Knowing how to make your own bear claws is like being a wizard. It's not often you see a recipe for them, but this recipe turns out large, impressive pastries stuffed with almond paste and cake crumbs and garnished with slivered almonds. Add this recipe to your breakfast arsenal.
Excerpted from Model Bakery by (Chronicle Books). Copyright (c) 2013. Photographs by . Excerpted by permission of Chronicle Books. All rights reserved.
Model Bakery's Bear Claws
About This Recipe
|Yield:||makes 6 bear claws|
|Active time:||45 minutes|
|Total time:||Several hours, if making dough|
|This recipe appears in:||Bake the Book: Bear Claws|
- 3/4 cup/85 g sliced almonds
- 2/3 cup/55 g sweetened shredded coconut
- 1/3 cup/65 g sugar
- 1/3 cup/105 g packed almond paste, crumbled
- 1 cup/100 g vanilla-flavored cake crumbs
- 3 tablespoons unsalted butter, at room temperature
- 1 large egg yolk
- 1 recipe Croissant Dough (see below)
- Unbleached all-purpose flour for rolling out the dough
- 1 large egg yolk
- 1 tablespoon heavy cream or milk
- 1/4 cup/30 g sliced almonds
- Confectioners’ sugar for dusting
- Croissant Dough
- 3 2/3 cups/530 g unbleached all-purpose flour, plus more as needed
- 3/4 cup/180 ml water
- 1/2 cup/120 ml whole milk
- 3 tablespoons sugar
- 2 tablespoons European-style or regular unsalted butter, at room temperature, thinly sliced, plus 1 cup/225 g cold butter
- 2 teaspoons instant (also called quick-rising or bread machine) yeast
- 1 1/4 teaspoon fine sea salt
At least 6 hours and up to 24 hours before baking, put the flour, water, milk, sugar, 2 tablespoons room-temperature butter, yeast, and salt in the bowl of a stand mixer. Affix the bowl to the mixer and fit with the paddle. Mix on low speed just until the dough is cohesive, adding more flour as needed. The dough should be soft and tacky to the touch, so do not add too much flour. Also, the dough will be worked during the rolling and folding process, so it is not necessary to knead it at this point.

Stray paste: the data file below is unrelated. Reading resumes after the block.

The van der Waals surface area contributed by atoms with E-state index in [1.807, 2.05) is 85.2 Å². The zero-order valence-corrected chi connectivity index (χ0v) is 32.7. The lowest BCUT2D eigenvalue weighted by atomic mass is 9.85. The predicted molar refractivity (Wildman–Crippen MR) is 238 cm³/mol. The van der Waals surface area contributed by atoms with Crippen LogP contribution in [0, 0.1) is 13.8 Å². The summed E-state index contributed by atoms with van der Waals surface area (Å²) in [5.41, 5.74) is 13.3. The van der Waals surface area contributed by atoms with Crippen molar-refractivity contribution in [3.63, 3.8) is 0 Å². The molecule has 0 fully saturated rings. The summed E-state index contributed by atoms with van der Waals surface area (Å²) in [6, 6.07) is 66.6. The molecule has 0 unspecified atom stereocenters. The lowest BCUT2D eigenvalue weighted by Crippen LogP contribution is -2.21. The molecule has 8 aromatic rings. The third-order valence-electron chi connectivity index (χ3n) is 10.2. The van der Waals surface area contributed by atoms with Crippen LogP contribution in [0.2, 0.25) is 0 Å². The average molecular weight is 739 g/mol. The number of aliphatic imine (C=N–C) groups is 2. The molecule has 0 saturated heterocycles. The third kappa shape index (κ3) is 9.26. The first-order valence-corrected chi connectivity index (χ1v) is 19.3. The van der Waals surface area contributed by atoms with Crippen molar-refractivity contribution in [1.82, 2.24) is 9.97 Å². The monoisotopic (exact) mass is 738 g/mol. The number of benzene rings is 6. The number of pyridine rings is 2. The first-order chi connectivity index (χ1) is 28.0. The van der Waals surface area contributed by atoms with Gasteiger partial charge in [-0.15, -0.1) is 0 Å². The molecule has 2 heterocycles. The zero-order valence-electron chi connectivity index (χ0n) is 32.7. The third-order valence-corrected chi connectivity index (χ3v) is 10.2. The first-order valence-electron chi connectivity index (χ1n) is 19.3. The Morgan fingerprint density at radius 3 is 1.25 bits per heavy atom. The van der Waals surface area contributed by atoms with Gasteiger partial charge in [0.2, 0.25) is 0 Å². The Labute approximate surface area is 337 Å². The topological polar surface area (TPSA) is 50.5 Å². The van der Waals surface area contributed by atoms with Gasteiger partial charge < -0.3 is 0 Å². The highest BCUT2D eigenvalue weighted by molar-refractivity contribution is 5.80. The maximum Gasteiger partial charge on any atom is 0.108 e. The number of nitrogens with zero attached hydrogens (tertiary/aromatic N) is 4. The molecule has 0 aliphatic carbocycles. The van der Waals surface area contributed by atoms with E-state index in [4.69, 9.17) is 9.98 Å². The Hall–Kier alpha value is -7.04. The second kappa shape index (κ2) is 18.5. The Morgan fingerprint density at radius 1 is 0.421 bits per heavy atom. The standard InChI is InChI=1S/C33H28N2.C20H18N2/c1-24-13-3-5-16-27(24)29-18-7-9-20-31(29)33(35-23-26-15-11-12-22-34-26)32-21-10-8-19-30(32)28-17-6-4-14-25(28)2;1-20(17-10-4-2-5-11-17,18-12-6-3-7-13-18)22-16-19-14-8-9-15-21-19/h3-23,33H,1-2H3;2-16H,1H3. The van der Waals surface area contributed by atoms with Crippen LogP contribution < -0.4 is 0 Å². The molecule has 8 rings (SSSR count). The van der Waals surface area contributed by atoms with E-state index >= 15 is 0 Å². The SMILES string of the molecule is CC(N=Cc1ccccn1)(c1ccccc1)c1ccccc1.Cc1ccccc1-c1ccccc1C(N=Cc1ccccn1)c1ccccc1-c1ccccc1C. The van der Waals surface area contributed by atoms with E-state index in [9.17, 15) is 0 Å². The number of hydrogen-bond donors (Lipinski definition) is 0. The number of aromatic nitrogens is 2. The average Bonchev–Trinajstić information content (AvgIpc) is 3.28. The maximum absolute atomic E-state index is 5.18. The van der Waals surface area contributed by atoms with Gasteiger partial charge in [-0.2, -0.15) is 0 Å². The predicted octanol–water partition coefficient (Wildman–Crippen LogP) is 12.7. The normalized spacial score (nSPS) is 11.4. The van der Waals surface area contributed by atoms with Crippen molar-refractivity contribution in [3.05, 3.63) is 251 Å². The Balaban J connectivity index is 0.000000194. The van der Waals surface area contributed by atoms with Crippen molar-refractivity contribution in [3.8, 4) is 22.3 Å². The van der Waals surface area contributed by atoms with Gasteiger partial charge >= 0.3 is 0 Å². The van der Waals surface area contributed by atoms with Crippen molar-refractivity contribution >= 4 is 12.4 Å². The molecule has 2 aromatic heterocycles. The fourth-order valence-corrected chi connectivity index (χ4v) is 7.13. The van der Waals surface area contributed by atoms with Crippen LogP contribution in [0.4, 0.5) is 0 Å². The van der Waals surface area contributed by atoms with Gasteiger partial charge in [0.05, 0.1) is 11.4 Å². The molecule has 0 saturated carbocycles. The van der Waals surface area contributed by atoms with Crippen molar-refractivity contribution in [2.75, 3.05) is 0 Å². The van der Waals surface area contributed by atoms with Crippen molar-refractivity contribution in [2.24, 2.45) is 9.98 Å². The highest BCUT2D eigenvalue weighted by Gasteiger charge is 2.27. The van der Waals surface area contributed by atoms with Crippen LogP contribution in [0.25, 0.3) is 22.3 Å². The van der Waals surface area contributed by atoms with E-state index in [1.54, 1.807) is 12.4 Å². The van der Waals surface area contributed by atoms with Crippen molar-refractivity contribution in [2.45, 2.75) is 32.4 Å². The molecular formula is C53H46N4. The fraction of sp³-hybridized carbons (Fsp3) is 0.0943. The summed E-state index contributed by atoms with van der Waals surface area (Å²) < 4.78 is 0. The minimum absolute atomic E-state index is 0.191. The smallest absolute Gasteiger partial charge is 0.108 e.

Gather up the dough and turn out onto a lightly floured work surface. Pat and shape into a 1 in/2.5 cm-thick rectangle. Wrap the dough tightly in plastic wrap. Refrigerate for at least 2 and up to 4 hours. The dough will not rise much.
Beat the 1 cup/225 g cold butter in the bowl of a stand mixer fitted with the paddle attachment until it is smooth and pliable but still cool, about 2 minutes. (Or work the butter in a bowl, squeezing it between your fingers just until it is pliable; then beat with a wooden spoon or electric mixer until smooth.) The idea here is to have the dough and the butter at about the same cool temperature, as the butter must retain its texture during the rolling and folding process. If the butter is too warm, it will ooze out of the dough, and the baked croissants will be greasy and heavy.
Unwrap the dough and place on a lightly floured work surface. Using a long rolling pin, pummel the chilled dough to coax it into a larger rectangle measuring about 12 by 6 inches, with a long side facing you. Flour the top of the dough and roll it into an 18-by-10-inch rectangle. Use a lot of upper body strength to do the rolling; this isn't pie dough. Brush off the excess flour with a pastry brush.